Conversely, Kornacki explains, “To the left, to Blue America, the Carter presidency is a different kind of tragedy. The kind of tragedy where a swirl of crises and misfortune totally beyond the control of one mere president creates an opening for an extreme ideologue who couldn’t get elected under any normal circumstance to seize power and pull the country sharply – and in many ways permanently – to the right.” 

6. Gerald Ford   

  • 38th president of the United States
  • Party: Republican
The way that Gerald Ford came to office seemed destined to make his presidency a controversial one. Ford didn’t win election as president or vice president. Instead, he became president after Richard Nixon resigned. As the Miller Center at the University of Virginia explains, Ford faced “extraordinary” challenges during his time in office. He was faced with problems such as the nation’s economic woes, the likely collapse of South Vietnam, and the American people’s suspicion of their leaders, and he struggled to solve them.
But that’s not the only reason that many Americans regarded Ford as a controversial president. As the Miller Center explains, “Ford had difficulty navigating a demanding political environment in which Democrats (from across the ideological spectrum) and conservative Republicans found fault with his leadership and his foreign and domestic policies.” 

7. Richard Nixon 

  • 37th president of the United States
  • Party: Republican
Oxford Open Learning characterizes Richard Nixon as “the most well-known recent example of a divisive president.” Nixon’s presidency fell apart under the pressure of the Watergate controversy. Need a refresher on that story? The Democratic Party office in Watergate had been broken into during the 1972 campaigns. Five men were caught inside the DNC offices with bugging equipment and photographs. After months of investigations, it came to light that Nixon learned of the break-in, and then orchestrated a complex cover-up.
USA Today reports that by the time Nixon resigned, “the scandal had become a catalog of many of Nixon’s abuses of power.” Those abuses included FBI wiretaps of 17 government officials and journalists. They also included a plan to relax security procedures “to track suspected subversives,” the secret bombing of Cambodia, and a “dirty tricks program run by the Nixon 1972 campaign team.” 

8. Lyndon B. Johnson 

  • 36th president of the United States
  • Party: Democratic
The Washington Post characterizes presidential approval as “predictably partisan for as long as we’ve done consistent polling.” The publication notes, “The only times that the two parties came close to agreeing on a president’s performance were 1) in the wake of the Kennedy assassination, 2) after the Nixon resignation, and 3) Sept. 11, 2001.” Therefore, “the two presidents that saw a very small partisan difference at the outsets of their terms were Ford and Johnson.”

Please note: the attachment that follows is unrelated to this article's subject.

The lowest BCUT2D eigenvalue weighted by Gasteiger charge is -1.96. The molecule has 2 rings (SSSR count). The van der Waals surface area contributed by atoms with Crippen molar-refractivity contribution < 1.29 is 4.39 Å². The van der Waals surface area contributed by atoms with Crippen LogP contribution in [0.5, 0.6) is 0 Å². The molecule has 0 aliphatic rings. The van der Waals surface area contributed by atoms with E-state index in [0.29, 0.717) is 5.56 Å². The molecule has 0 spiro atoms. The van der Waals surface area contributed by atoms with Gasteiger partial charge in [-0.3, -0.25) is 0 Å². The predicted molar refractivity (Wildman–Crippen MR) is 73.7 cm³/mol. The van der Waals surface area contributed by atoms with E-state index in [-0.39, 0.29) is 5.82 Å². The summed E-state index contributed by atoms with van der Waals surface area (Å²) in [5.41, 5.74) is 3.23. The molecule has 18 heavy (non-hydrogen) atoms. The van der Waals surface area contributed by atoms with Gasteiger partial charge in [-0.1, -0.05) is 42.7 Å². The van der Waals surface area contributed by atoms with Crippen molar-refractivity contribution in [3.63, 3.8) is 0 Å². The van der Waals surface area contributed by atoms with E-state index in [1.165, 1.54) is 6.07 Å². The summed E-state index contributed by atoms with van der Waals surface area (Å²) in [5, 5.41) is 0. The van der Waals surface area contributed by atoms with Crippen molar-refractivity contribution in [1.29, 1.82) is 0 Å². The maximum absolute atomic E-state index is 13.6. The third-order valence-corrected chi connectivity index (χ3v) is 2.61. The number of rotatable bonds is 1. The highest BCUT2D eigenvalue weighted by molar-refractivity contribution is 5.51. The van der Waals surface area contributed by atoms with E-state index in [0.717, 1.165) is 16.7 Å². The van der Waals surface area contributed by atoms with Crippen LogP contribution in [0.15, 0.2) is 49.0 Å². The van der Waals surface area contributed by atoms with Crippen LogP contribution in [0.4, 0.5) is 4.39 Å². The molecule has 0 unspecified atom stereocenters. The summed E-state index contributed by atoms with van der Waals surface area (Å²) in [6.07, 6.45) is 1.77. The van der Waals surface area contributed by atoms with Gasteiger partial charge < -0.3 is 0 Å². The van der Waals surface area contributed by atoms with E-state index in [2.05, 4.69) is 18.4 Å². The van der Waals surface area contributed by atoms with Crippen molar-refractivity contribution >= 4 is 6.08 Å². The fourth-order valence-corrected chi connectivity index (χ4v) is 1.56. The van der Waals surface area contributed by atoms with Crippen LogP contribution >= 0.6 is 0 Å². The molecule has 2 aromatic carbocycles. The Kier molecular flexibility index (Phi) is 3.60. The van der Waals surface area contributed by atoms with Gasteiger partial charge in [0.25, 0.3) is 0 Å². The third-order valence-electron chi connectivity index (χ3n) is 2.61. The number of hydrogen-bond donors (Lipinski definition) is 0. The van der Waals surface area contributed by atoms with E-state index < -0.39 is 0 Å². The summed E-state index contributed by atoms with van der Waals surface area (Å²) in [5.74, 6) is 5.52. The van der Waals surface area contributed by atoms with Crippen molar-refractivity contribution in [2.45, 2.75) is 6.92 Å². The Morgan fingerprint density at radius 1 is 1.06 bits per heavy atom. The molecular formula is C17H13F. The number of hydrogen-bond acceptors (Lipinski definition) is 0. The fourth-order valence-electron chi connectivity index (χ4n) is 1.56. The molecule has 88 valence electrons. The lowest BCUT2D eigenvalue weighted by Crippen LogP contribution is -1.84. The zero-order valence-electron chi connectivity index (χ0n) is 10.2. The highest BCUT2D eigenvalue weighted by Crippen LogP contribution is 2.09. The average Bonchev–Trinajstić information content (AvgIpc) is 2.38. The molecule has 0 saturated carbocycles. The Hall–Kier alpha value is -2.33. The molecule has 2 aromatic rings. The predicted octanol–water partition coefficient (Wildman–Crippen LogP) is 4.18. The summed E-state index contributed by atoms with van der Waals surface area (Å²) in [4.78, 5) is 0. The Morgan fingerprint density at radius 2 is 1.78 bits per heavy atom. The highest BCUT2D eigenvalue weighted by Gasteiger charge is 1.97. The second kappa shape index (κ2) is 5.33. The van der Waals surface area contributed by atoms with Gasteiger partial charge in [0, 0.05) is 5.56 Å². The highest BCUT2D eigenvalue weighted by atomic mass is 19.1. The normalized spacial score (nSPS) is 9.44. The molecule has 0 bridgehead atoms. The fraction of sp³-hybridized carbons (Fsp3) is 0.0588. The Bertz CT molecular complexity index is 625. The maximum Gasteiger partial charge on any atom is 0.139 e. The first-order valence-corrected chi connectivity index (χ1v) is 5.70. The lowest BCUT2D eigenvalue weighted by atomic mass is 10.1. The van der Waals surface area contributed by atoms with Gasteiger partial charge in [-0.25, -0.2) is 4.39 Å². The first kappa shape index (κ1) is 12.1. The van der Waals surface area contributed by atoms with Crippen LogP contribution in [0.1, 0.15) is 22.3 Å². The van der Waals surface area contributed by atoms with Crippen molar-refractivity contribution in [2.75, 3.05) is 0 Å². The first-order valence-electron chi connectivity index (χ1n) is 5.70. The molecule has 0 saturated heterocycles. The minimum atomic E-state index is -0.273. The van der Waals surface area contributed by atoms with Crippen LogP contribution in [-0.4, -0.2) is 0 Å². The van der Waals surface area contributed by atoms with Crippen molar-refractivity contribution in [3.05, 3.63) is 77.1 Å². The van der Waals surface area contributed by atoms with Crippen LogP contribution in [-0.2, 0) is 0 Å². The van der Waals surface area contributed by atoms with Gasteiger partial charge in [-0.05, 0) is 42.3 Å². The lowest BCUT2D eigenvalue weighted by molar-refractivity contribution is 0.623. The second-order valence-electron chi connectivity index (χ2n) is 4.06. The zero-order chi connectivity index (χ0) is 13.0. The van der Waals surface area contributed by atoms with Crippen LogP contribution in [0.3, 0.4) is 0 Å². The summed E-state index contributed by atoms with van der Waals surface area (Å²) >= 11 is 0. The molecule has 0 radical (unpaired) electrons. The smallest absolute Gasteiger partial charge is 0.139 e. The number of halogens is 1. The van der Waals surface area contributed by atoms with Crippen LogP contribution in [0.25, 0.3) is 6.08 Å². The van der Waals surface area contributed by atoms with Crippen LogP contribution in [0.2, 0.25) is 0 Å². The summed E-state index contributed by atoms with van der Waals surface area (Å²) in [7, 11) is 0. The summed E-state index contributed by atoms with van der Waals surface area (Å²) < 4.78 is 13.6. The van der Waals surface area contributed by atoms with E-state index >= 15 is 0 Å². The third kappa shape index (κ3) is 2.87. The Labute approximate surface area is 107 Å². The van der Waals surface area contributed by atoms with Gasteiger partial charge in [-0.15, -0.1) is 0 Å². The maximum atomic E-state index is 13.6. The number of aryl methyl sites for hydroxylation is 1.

But even that unusual phenomenon couldn’t save Johnson from controversy. As The New York Times reported, “Johnson found himself trapped in a remote, bloody and incredibly costly war that, it seemed, would never end. Progressively the budgets of his Administration were mortgaged to that war, and its unpopularity drained his political strength. Moreover, the cities of America were ravaged by decay and racial dissension, and the white majority responded with anger, fear and vindictiveness.” 

9. John F. Kennedy 

  • 35th president of the United States
  • Party: Democratic
The Atlantic reports that historians tend to rate John F. Kennedy as a good president, though not a great one. And Americans give him the highest approval rating of any president since FDR. Kennedy spent less than three years in the White House, balancing a disastrous first year with important steps forward in civil rights, voting rights, and programs to provide healthcare for the poor and elderly. Many Americans liked his charm and his grace.
But Kennedy was a controversial figure, too. As The Atlantic explains, “Prior to his presidency, many of JFK’s political colleagues considered him merely a playboy whose wealthy father had bankrolled his campaigns. Many critics saw recklessness, impatience, impetuosity.” Kennedy attracted controversy with his membership in the Catholic Church and with his sexual indiscretions. And his assassination became one of the most controversial events in modern American history. 

10. Dwight D. Eisenhower 

  • 34th president of the United States
  • Party: Republican
The Miller Center reports that in 1962, historians ranked Dwight D. Eisenhower as “a barely average chief executive.” They characterized him as “successful as Chester A. Arthur and a notch better than Andrew Johnson.” But historians’ opinions have changed dramatically in the intervening decades. That illustrates just how controversial he seemed while he held office. (And how much the records and papers that have come to light since have changed the picture.)
While Eisenhower held office, “Contemporaries remembered Eisenhower’s frequent golfing and fishing trips and wondered whether he was leaving most of the business of government to White House assistants,” the Miller Center explains. “They also listened to his meandering, garbled answers to questions at press conferences and wondered whether he grasped issues and had clear ideas about how to deal with them.” Historians now appreciate Eisenhower’s thoughtful views, the discussions he had behind closed doors, and his method of working behind the scenes, which caused plenty of controversy at the time.